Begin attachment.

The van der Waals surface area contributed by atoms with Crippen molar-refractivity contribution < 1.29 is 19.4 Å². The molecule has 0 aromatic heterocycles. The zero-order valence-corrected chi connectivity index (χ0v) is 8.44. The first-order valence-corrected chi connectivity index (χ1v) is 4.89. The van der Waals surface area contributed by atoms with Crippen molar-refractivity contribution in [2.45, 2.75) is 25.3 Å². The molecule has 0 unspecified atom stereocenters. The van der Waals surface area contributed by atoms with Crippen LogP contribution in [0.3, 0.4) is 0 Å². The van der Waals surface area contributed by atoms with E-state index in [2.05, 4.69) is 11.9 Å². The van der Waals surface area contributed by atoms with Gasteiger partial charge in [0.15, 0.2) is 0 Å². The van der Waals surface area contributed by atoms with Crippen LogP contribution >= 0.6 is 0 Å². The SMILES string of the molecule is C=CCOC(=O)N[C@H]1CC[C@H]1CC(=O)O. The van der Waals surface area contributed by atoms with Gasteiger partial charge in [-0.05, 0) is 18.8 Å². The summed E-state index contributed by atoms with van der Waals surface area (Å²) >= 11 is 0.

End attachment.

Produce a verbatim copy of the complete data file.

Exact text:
The van der Waals surface area contributed by atoms with Crippen molar-refractivity contribution < 1.29 is 19.4 Å². The molecule has 0 aromatic heterocycles. The zero-order valence-corrected chi connectivity index (χ0v) is 8.44. The first-order valence-corrected chi connectivity index (χ1v) is 4.89. The van der Waals surface area contributed by atoms with Crippen molar-refractivity contribution in [2.45, 2.75) is 25.3 Å². The molecule has 0 unspecified atom stereocenters. The van der Waals surface area contributed by atoms with Crippen LogP contribution in [0.3, 0.4) is 0 Å². The van der Waals surface area contributed by atoms with E-state index in [2.05, 4.69) is 11.9 Å². The van der Waals surface area contributed by atoms with Gasteiger partial charge in [0.15, 0.2) is 0 Å². The van der Waals surface area contributed by atoms with Crippen LogP contribution >= 0.6 is 0 Å². The SMILES string of the molecule is C=CCOC(=O)N[C@H]1CC[C@H]1CC(=O)O. The van der Waals surface area contributed by atoms with Gasteiger partial charge in [-0.05, 0) is 18.8 Å². The summed E-state index contributed by atoms with van der Waals surface area (Å²) >= 11 is 0.